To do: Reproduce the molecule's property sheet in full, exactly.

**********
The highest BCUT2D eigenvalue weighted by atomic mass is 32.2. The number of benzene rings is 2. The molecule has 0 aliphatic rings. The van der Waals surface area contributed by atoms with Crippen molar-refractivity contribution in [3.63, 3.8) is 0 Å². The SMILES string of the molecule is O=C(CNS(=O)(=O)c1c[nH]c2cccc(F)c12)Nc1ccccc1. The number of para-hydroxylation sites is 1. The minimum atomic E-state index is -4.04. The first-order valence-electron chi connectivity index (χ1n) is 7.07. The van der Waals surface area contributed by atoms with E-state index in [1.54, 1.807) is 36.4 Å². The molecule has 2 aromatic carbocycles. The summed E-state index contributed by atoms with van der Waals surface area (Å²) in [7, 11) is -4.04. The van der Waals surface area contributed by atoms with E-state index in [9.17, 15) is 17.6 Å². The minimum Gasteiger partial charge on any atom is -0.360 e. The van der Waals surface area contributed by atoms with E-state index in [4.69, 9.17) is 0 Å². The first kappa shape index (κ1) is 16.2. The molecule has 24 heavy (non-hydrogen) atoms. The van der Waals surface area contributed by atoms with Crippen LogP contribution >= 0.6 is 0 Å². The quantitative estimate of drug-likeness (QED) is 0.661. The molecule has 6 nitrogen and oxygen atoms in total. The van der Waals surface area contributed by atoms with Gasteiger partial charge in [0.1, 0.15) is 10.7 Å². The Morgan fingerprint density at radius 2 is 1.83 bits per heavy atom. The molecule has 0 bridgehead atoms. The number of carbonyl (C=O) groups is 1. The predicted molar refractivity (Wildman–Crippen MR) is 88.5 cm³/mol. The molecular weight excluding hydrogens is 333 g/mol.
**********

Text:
The highest BCUT2D eigenvalue weighted by atomic mass is 32.2. The number of benzene rings is 2. The molecule has 0 aliphatic rings. The van der Waals surface area contributed by atoms with Crippen molar-refractivity contribution in [3.63, 3.8) is 0 Å². The SMILES string of the molecule is O=C(CNS(=O)(=O)c1c[nH]c2cccc(F)c12)Nc1ccccc1. The number of para-hydroxylation sites is 1. The minimum atomic E-state index is -4.04. The first-order valence-electron chi connectivity index (χ1n) is 7.07. The van der Waals surface area contributed by atoms with E-state index in [1.54, 1.807) is 36.4 Å². The molecule has 2 aromatic carbocycles. The summed E-state index contributed by atoms with van der Waals surface area (Å²) in [7, 11) is -4.04. The van der Waals surface area contributed by atoms with E-state index in [9.17, 15) is 17.6 Å². The minimum Gasteiger partial charge on any atom is -0.360 e. The van der Waals surface area contributed by atoms with E-state index in [4.69, 9.17) is 0 Å². The first kappa shape index (κ1) is 16.2. The molecule has 24 heavy (non-hydrogen) atoms. The van der Waals surface area contributed by atoms with Crippen LogP contribution >= 0.6 is 0 Å². The quantitative estimate of drug-likeness (QED) is 0.661. The molecule has 6 nitrogen and oxygen atoms in total. The van der Waals surface area contributed by atoms with Gasteiger partial charge in [0.1, 0.15) is 10.7 Å². The Morgan fingerprint density at radius 2 is 1.83 bits per heavy atom. The molecule has 0 bridgehead atoms. The number of carbonyl (C=O) groups is 1. The predicted molar refractivity (Wildman–Crippen MR) is 88.5 cm³/mol. The molecular weight excluding hydrogens is 333 g/mol.